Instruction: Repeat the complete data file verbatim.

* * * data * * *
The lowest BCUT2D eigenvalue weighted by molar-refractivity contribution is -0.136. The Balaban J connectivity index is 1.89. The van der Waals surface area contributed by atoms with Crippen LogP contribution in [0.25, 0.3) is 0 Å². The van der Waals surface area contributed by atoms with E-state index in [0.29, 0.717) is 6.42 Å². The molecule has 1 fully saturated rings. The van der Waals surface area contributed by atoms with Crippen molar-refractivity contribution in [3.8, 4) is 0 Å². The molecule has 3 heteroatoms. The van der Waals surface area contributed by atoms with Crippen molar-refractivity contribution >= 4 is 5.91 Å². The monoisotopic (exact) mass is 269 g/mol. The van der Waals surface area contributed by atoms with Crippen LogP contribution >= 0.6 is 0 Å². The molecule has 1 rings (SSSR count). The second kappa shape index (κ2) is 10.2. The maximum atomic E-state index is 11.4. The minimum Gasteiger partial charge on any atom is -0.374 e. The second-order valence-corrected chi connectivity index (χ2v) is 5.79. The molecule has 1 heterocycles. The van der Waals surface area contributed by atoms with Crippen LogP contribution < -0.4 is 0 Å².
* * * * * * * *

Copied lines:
The lowest BCUT2D eigenvalue weighted by molar-refractivity contribution is -0.136. The Balaban J connectivity index is 1.89. The van der Waals surface area contributed by atoms with Crippen LogP contribution in [0.25, 0.3) is 0 Å². The van der Waals surface area contributed by atoms with E-state index in [0.29, 0.717) is 6.42 Å². The molecule has 1 fully saturated rings. The van der Waals surface area contributed by atoms with Crippen molar-refractivity contribution in [3.8, 4) is 0 Å². The molecule has 3 heteroatoms. The van der Waals surface area contributed by atoms with Crippen molar-refractivity contribution >= 4 is 5.91 Å². The monoisotopic (exact) mass is 269 g/mol. The van der Waals surface area contributed by atoms with Crippen LogP contribution >= 0.6 is 0 Å². The molecule has 1 rings (SSSR count). The second kappa shape index (κ2) is 10.2. The maximum atomic E-state index is 11.4. The minimum Gasteiger partial charge on any atom is -0.374 e. The second-order valence-corrected chi connectivity index (χ2v) is 5.79. The molecule has 1 heterocycles. The van der Waals surface area contributed by atoms with Crippen LogP contribution < -0.4 is 0 Å².